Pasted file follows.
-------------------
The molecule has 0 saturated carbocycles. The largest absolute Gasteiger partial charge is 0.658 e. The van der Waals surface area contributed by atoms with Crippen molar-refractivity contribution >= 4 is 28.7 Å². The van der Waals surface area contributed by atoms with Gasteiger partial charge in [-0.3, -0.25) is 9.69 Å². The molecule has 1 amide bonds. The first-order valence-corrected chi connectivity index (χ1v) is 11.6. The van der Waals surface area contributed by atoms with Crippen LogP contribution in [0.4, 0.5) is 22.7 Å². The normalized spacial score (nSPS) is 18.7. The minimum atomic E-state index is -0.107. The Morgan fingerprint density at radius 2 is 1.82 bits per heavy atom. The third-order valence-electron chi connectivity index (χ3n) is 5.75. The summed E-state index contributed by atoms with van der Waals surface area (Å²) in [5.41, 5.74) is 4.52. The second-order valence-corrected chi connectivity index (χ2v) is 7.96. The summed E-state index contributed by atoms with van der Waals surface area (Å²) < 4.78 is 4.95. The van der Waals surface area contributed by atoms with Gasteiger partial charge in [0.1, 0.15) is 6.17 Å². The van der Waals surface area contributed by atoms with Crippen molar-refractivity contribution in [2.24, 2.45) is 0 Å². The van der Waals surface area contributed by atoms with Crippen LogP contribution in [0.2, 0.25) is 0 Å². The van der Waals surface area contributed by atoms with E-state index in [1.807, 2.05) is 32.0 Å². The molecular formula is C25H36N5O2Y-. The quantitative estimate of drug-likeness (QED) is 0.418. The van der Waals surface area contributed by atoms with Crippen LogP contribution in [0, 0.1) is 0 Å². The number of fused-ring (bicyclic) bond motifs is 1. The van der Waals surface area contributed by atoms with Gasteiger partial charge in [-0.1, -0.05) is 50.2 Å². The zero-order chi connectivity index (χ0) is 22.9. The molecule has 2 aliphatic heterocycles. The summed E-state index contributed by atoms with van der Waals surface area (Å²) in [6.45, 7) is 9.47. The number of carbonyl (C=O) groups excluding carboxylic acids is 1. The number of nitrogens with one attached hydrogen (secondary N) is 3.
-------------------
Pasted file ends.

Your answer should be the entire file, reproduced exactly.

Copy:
The molecule has 0 saturated carbocycles. The largest absolute Gasteiger partial charge is 0.658 e. The van der Waals surface area contributed by atoms with Crippen molar-refractivity contribution >= 4 is 28.7 Å². The van der Waals surface area contributed by atoms with Gasteiger partial charge in [-0.3, -0.25) is 9.69 Å². The molecule has 1 amide bonds. The first-order valence-corrected chi connectivity index (χ1v) is 11.6. The van der Waals surface area contributed by atoms with Crippen LogP contribution in [0.4, 0.5) is 22.7 Å². The normalized spacial score (nSPS) is 18.7. The minimum atomic E-state index is -0.107. The Morgan fingerprint density at radius 2 is 1.82 bits per heavy atom. The third-order valence-electron chi connectivity index (χ3n) is 5.75. The summed E-state index contributed by atoms with van der Waals surface area (Å²) in [5.41, 5.74) is 4.52. The second-order valence-corrected chi connectivity index (χ2v) is 7.96. The summed E-state index contributed by atoms with van der Waals surface area (Å²) < 4.78 is 4.95. The van der Waals surface area contributed by atoms with Gasteiger partial charge in [0.1, 0.15) is 6.17 Å². The van der Waals surface area contributed by atoms with Crippen molar-refractivity contribution in [2.24, 2.45) is 0 Å². The van der Waals surface area contributed by atoms with Crippen LogP contribution in [0.2, 0.25) is 0 Å². The van der Waals surface area contributed by atoms with E-state index in [1.807, 2.05) is 32.0 Å². The molecular formula is C25H36N5O2Y-. The quantitative estimate of drug-likeness (QED) is 0.418. The van der Waals surface area contributed by atoms with Crippen LogP contribution in [0, 0.1) is 0 Å². The number of fused-ring (bicyclic) bond motifs is 1. The van der Waals surface area contributed by atoms with Gasteiger partial charge in [-0.1, -0.05) is 50.2 Å². The zero-order chi connectivity index (χ0) is 22.9. The molecule has 2 aliphatic heterocycles. The summed E-state index contributed by atoms with van der Waals surface area (Å²) in [6.45, 7) is 9.47. The number of carbonyl (C=O) groups excluding carboxylic acids is 1. The number of nitrogens with one attached hydrogen (secondary N) is 3.